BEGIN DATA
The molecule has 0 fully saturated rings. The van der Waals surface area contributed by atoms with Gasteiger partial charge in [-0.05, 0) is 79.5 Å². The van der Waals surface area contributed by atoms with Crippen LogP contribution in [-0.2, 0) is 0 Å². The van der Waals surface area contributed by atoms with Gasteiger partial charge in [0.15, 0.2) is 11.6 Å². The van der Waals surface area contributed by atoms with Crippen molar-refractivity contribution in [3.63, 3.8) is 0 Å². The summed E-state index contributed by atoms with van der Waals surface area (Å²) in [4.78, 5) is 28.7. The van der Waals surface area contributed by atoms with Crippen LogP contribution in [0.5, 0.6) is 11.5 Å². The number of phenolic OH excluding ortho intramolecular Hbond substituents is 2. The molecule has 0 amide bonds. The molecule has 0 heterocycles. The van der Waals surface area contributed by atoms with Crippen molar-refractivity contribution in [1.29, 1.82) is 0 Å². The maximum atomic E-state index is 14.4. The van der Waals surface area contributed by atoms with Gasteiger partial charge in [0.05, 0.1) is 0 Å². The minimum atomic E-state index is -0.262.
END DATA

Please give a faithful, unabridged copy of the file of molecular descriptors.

The molecule has 0 fully saturated rings. The van der Waals surface area contributed by atoms with Gasteiger partial charge in [-0.05, 0) is 79.5 Å². The van der Waals surface area contributed by atoms with Crippen LogP contribution in [-0.2, 0) is 0 Å². The van der Waals surface area contributed by atoms with Gasteiger partial charge in [0.15, 0.2) is 11.6 Å². The van der Waals surface area contributed by atoms with Crippen molar-refractivity contribution in [3.63, 3.8) is 0 Å². The summed E-state index contributed by atoms with van der Waals surface area (Å²) in [4.78, 5) is 28.7. The van der Waals surface area contributed by atoms with Crippen LogP contribution in [0.5, 0.6) is 11.5 Å². The number of phenolic OH excluding ortho intramolecular Hbond substituents is 2. The molecule has 0 amide bonds. The molecule has 0 heterocycles. The van der Waals surface area contributed by atoms with Crippen molar-refractivity contribution in [1.29, 1.82) is 0 Å². The maximum atomic E-state index is 14.4. The van der Waals surface area contributed by atoms with Gasteiger partial charge in [0.05, 0.1) is 0 Å². The minimum atomic E-state index is -0.262.